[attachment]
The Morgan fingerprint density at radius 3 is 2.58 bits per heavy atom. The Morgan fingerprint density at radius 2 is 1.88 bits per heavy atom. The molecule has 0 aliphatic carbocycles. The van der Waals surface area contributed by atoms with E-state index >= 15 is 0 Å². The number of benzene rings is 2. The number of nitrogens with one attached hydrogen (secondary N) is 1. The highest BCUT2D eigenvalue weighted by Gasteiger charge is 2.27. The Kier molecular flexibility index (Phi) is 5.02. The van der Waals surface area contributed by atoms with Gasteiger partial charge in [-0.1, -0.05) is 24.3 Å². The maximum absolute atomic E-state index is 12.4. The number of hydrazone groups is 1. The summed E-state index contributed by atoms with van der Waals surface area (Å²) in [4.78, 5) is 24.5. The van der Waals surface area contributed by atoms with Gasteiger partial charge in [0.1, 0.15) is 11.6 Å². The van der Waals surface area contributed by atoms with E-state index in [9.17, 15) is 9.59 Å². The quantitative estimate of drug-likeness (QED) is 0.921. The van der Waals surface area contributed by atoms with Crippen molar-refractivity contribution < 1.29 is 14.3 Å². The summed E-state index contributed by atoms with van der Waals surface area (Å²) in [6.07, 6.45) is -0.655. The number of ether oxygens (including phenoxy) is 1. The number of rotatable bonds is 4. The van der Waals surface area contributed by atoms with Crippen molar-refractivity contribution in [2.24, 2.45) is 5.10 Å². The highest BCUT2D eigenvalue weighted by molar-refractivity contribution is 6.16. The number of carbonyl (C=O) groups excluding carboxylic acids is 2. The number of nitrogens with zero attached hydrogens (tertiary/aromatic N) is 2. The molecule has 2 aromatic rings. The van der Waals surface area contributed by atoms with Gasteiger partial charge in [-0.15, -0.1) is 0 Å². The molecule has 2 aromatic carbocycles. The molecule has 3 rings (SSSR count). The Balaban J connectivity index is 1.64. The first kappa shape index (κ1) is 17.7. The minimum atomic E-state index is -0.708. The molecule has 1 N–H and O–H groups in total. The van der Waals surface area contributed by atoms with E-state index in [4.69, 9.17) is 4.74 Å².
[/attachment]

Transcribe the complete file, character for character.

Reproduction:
The Morgan fingerprint density at radius 3 is 2.58 bits per heavy atom. The Morgan fingerprint density at radius 2 is 1.88 bits per heavy atom. The molecule has 0 aliphatic carbocycles. The van der Waals surface area contributed by atoms with E-state index >= 15 is 0 Å². The number of benzene rings is 2. The number of nitrogens with one attached hydrogen (secondary N) is 1. The highest BCUT2D eigenvalue weighted by Gasteiger charge is 2.27. The Kier molecular flexibility index (Phi) is 5.02. The van der Waals surface area contributed by atoms with Gasteiger partial charge in [-0.1, -0.05) is 24.3 Å². The maximum absolute atomic E-state index is 12.4. The number of hydrazone groups is 1. The summed E-state index contributed by atoms with van der Waals surface area (Å²) in [4.78, 5) is 24.5. The van der Waals surface area contributed by atoms with Gasteiger partial charge in [0.1, 0.15) is 11.6 Å². The van der Waals surface area contributed by atoms with E-state index in [9.17, 15) is 9.59 Å². The quantitative estimate of drug-likeness (QED) is 0.921. The van der Waals surface area contributed by atoms with Crippen molar-refractivity contribution < 1.29 is 14.3 Å². The summed E-state index contributed by atoms with van der Waals surface area (Å²) in [6.07, 6.45) is -0.655. The number of ether oxygens (including phenoxy) is 1. The number of rotatable bonds is 4. The van der Waals surface area contributed by atoms with Crippen molar-refractivity contribution in [2.24, 2.45) is 5.10 Å². The highest BCUT2D eigenvalue weighted by molar-refractivity contribution is 6.16. The number of carbonyl (C=O) groups excluding carboxylic acids is 2. The number of nitrogens with zero attached hydrogens (tertiary/aromatic N) is 2. The molecule has 2 aromatic rings. The van der Waals surface area contributed by atoms with Gasteiger partial charge in [-0.15, -0.1) is 0 Å². The molecule has 2 aromatic carbocycles. The molecule has 3 rings (SSSR count). The Balaban J connectivity index is 1.64. The first kappa shape index (κ1) is 17.7. The minimum atomic E-state index is -0.708. The molecule has 1 N–H and O–H groups in total. The van der Waals surface area contributed by atoms with E-state index in [4.69, 9.17) is 4.74 Å².